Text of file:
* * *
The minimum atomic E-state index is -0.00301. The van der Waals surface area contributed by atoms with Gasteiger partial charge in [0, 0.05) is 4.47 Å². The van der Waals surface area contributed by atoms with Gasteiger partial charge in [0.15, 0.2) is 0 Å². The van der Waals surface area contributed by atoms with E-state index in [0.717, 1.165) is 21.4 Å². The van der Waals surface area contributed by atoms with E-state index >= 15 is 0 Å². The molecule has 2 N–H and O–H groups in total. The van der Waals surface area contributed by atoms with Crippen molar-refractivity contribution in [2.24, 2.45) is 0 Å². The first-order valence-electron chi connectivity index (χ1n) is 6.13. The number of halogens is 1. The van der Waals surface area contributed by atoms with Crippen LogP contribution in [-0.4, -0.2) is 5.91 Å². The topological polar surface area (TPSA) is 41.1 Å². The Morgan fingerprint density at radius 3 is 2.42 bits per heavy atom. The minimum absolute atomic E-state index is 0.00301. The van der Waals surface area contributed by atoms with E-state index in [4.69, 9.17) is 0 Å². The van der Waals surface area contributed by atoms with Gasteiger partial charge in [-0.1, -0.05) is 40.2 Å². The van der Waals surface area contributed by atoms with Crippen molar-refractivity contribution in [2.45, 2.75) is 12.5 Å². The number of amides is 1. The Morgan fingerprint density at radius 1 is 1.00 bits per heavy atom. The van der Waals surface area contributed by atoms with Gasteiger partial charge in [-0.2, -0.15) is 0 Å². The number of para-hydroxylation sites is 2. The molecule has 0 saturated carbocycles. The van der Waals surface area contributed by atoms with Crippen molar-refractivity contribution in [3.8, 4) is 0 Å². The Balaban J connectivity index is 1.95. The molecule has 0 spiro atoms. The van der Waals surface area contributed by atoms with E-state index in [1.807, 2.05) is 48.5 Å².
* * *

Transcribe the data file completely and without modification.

The minimum atomic E-state index is -0.00301. The van der Waals surface area contributed by atoms with Gasteiger partial charge in [0, 0.05) is 4.47 Å². The van der Waals surface area contributed by atoms with Gasteiger partial charge in [0.15, 0.2) is 0 Å². The van der Waals surface area contributed by atoms with E-state index in [0.717, 1.165) is 21.4 Å². The van der Waals surface area contributed by atoms with E-state index >= 15 is 0 Å². The molecule has 2 N–H and O–H groups in total. The van der Waals surface area contributed by atoms with Crippen molar-refractivity contribution in [2.24, 2.45) is 0 Å². The first-order valence-electron chi connectivity index (χ1n) is 6.13. The number of halogens is 1. The van der Waals surface area contributed by atoms with Crippen LogP contribution in [-0.4, -0.2) is 5.91 Å². The topological polar surface area (TPSA) is 41.1 Å². The Morgan fingerprint density at radius 3 is 2.42 bits per heavy atom. The minimum absolute atomic E-state index is 0.00301. The van der Waals surface area contributed by atoms with E-state index in [4.69, 9.17) is 0 Å². The van der Waals surface area contributed by atoms with Gasteiger partial charge in [-0.1, -0.05) is 40.2 Å². The van der Waals surface area contributed by atoms with Crippen molar-refractivity contribution in [2.45, 2.75) is 12.5 Å². The number of amides is 1. The Morgan fingerprint density at radius 1 is 1.00 bits per heavy atom. The van der Waals surface area contributed by atoms with Gasteiger partial charge in [-0.2, -0.15) is 0 Å². The number of para-hydroxylation sites is 2. The molecule has 0 saturated carbocycles. The van der Waals surface area contributed by atoms with Crippen molar-refractivity contribution in [3.8, 4) is 0 Å². The Balaban J connectivity index is 1.95. The molecule has 0 spiro atoms. The van der Waals surface area contributed by atoms with E-state index in [1.807, 2.05) is 48.5 Å².